It is well known that the production of large amounts of water from hydrocarbon producing wells is a major expense item in the overall hydrocarbon recovery cost. It is not uncommon for an oil well to produce an effluent which is 60-99% by volume water and only 1-40% by volume oil. In such situations, the major part of the pumping energy is expended in lifting water from the well, a cost which the producer would like to avoid if possible. The effluent must then be subjected to a costly separation procedure to recovery water-free hydrocarbons. The foul water separated therefrom also presents a troublesome and expensive disposal problem. Consequently, it is desirable to decrease the volume of water produced from hydrocarbon wells. It is, of course, desirable to be able to achieve this objective and at the same time not materially affect the hydrocarbon recovery rate. However, where the volume of water is very high, e.g., 80-99% water, and only 1-20% oil, even substantial reduction in hydrocarbon production can be tolerated if water production can be substantially reduced.
One such method of reducing the flow of water has been described in U.S. Pat. No. 3,762,476 wherein a first aqueous polymer solution selected from the group consisting of polyacrylamide, a partially hydrolyzed polyacrylamide, a polysaccharide, a carboxymethylcellulose, a polyvinyl alcohol, and polystyrene sulfonate, is injected into a subterranean formation. Thereafter, a complexing ionic solution of multivalent cations and retarding anions, and which also comprises aluminum citrate, is injected into the subterranean formation. The multivalent cations are selected from the group consisting of Fe(II), Fe(III), Al(III), Ti(IV), Zn(II), Sn(IV), Ca(II), Mg(II), Cr(III), and the retarding anions are selected from the group consisting of acetate, nitrilotriacetate, tartrate, citrate, phosphate. Brine is then injected followed by a second slug of an aqueous polymer solution which can be the same or different from the first aqueous polymer solution. In any event, the complexing ionic solution of multivalent cations and retarding anions is capable of gelling both the first and second aqueous polymer solution.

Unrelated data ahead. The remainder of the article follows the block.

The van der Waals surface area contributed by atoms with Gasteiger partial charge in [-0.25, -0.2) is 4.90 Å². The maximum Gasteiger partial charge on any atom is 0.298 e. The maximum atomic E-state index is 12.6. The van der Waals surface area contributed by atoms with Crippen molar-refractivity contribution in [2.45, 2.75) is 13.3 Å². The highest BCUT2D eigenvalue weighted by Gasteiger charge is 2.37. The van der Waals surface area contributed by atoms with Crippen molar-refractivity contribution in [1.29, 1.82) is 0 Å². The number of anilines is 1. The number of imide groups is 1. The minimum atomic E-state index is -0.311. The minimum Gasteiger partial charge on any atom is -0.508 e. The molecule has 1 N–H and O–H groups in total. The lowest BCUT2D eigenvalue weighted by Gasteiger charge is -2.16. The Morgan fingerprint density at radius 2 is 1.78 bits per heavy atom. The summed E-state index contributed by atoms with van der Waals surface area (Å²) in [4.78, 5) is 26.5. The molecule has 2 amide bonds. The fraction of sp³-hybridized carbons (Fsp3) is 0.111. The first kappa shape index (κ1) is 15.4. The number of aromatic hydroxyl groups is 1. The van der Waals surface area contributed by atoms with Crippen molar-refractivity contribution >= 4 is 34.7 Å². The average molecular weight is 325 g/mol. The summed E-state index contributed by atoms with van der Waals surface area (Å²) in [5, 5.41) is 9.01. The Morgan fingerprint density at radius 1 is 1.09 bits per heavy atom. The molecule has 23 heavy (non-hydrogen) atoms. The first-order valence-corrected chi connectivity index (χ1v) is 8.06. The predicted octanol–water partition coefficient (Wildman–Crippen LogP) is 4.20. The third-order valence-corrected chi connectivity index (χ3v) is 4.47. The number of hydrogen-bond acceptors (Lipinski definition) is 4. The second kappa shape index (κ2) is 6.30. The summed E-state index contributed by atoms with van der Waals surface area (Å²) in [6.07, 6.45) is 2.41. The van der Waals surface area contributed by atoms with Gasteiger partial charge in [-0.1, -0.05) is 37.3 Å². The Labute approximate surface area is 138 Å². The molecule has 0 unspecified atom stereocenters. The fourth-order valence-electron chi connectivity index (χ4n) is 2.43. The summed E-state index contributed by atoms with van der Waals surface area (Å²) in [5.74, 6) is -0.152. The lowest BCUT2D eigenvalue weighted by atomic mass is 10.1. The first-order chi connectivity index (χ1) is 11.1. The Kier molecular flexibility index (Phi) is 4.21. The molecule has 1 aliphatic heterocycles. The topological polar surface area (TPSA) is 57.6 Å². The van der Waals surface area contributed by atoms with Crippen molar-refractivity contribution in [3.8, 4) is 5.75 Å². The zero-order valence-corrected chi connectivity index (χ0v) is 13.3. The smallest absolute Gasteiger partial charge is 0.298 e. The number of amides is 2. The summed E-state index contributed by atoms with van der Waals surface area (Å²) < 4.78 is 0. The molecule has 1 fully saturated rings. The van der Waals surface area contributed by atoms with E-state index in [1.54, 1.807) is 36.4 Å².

Water produced from a wellbore can come from the infiltration of naturally occuring subterranean water as described above, or the water can come from injected water put into the formation in those hydrocarbon recovery processes which utilize waterflooding. U.S. Pat. No. 4,098,337 discloses a method for forming a hydroxymethylated polyacrylamide gel, in situ, to reduce the permeability of a thusly treated zone where the waterflood method of oil recovery is employed. In this case the gel was formed in situ by the injection of an aqueous polyacrylamide solution and an aqueous formaldehyde solution.
In waterflood operations it can be desirable to treat the water injector wells with a polymer gel forming solution to control and/or redirect the water flow profile. Such treatment can prevent channeling of water at the injector well and/or control or redirect the water flow through regions of varying permeability.